“I awoke from a sense of happiness that was too great to be borne on earth; I awoke, and ah! the roses were vanished, the lovely girl was vanished, and I was once again the hard, unsightly, and joyless rock. But do you see, young maiden, the idea will not leave me, that those roses which I saw in my dream are hidden in me; that they may yet bloom, yet rejoice and make happy. The idea will remain with me that this reserved, melancholy heart might yet expand itself by an affectionate touch; that there are precious stones within it, which would beam brightly for those who called them forth into light.

“Good young maiden, will you not venture on the attempt? Will you not lay your warm hand on the rock? Will you not breathe softly upon it? Oh, certainly, certainly under your touch it would soften it would bring forth roses for you it would exalt itself into a temple for you, a temple full of hymns of thanksgiving, full of love!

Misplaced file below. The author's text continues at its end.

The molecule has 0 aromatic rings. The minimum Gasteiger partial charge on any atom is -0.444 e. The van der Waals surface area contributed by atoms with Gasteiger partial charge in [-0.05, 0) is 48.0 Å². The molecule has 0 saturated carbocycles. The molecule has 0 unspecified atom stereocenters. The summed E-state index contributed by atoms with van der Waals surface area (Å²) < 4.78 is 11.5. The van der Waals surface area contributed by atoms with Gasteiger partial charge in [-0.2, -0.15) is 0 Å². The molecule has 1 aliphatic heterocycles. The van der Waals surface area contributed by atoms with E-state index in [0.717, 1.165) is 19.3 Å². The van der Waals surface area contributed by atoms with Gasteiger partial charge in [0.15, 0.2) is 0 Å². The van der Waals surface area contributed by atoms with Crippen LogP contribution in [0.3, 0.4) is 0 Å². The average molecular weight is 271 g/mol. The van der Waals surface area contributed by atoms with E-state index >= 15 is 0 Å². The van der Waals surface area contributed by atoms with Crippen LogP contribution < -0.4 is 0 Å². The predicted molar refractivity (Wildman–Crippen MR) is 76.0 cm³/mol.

“I know that I am old, old before my time; that I am ugly and disagreeable, unpleasant, and perhaps ridiculous; but I do not think that nature intended me to be so. I have gone through life in such infinite solitude; neither father nor mother, brother nor sister, have followed my path; no sunshine fell upon my childhood or my youth; I have wandered solitarily through life, combating with difficulties. Once I bound myself to a friend he deserted me, and thence grew the rock about my heart; thence became my demeanour severe, unattractive, and rough. Is it to remain so always? Will my life never bloom upon earth? Will no breath of heaven call forth my roses?